By Vesko Garcevic*
Will the European elections reshape the future of the Balkans? With the traditional power bloc, made up of the centre right and centre left [the European People’s Party, EPP, and Social Democrats] losing its majority in the European Parliament, will the strengthened far right make EU institutions even tougher when on enlargement?
Although the European Greens have good reason to celebrate their strong showing, the chief winners of these elections are the populists and far-right parties, who came first in Italy, France, the UK and Poland – four of the six biggest EU member states.
The significance of their victory in the elections, which also drew the highest turnout in years, and its impact on the EU, has yet to come clear as their votes are dispersed across several political blocs. Poland’s conservatives belong to the European Conservatives and Reformists while Hungary’s Fidesz party still belongs to the centrist EPP bloc, for example.
The Alliance of Democrats for Europe – the Liberals – might have been satisfied with their results had President Emmanuel Macron not lost to Marine Le Pen in France.
Meanwhile, the election results will change little in terms of the EU bleak perspective of Western Balkan aspirant members.
Oddly, this is not only because of the rise of populism and Euroscepticism. It has more to do with the attitude of the traditional European conservatives, liberals and their partners on the left.
Enlargement of the EU [read the Western Balkans] has been critically low on the EU agenda for years, and seems likely to remain so after the elections. Unlike before, however, most political actors in Western Europe, whether from the left or the right, view further EU expansion unfavourably.
The relationship between the two resembles a slow fade, a romance that is nearing its end. Partners don’t fully trust one another and consider alternative options, though they still talk about their common future.
“The candidate countries pretend they want to reform, and we pretend we want them to join the EU,” is a sentence that now more than ever describes what is going on between the EU and the Balkan region.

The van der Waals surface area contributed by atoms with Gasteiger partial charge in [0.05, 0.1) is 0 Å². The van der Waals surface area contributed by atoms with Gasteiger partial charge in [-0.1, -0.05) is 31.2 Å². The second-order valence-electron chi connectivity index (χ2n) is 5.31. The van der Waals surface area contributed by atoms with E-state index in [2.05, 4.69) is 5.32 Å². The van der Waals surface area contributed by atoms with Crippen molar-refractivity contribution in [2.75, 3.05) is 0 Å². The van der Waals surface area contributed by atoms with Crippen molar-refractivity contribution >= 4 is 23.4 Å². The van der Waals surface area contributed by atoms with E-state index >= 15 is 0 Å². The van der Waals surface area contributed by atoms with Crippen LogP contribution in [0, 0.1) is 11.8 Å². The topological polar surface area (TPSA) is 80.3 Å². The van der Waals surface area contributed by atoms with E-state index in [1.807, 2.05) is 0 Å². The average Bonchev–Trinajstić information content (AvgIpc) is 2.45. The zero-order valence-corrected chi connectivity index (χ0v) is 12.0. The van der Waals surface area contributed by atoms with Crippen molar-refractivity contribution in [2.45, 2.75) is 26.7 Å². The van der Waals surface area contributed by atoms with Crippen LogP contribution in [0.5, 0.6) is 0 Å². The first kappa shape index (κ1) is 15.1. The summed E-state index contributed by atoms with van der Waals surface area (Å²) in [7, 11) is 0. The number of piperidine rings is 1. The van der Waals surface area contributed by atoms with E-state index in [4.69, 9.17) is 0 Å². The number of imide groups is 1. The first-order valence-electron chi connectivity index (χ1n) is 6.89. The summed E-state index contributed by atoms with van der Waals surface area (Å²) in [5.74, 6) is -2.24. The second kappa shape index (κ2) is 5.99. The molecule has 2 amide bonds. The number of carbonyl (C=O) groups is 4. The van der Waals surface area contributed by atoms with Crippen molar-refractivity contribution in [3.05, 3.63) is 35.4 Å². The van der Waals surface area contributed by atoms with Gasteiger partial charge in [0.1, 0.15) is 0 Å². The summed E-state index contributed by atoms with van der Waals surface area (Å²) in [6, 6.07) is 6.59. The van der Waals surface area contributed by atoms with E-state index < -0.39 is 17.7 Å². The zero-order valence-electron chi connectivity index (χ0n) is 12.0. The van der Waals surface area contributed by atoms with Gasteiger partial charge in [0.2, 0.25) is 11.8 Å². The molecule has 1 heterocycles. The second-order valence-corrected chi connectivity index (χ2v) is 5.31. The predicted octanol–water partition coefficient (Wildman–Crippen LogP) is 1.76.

As EU membership looks like a pleasant but unachievable dream, so sounds the reassurance of local leaders to remain fully committed to democratic reforms.
We should note three arguments commonly used by the major EU members to justify their cautious approach to further expansion.
The first is the EU’s negative experience with new members and their democratic regression. Although valid and justifiable, this argument underrates the good performance of other “newcomers”. It is true that a few new members struggle with growing authoritarian populism, others, like the Baltic states, Slovenia or Malta, have come a long way to fully integrate into EU structures.
More importantly, this argument conceals the challenges that several old member states have with their far-right, populist parties, and which the elections’ results in France, Italy and the UK have confirmed.
The second argument is the underperformance of candidate countries. That is true. The current candidates have a problem with democratic reforms. However, the pace of their reforms has been slowing down over time not only because of their democratic deficiency and “reform fatigue” but also because of a vague, unclear EU perspective.
As recent experience confirms, EU membership is not a life-long protection plan from democratic backsliding. Placing candidates in a waiting room to be observed for decades doesn’t help. This will not speed up their democratic transformation.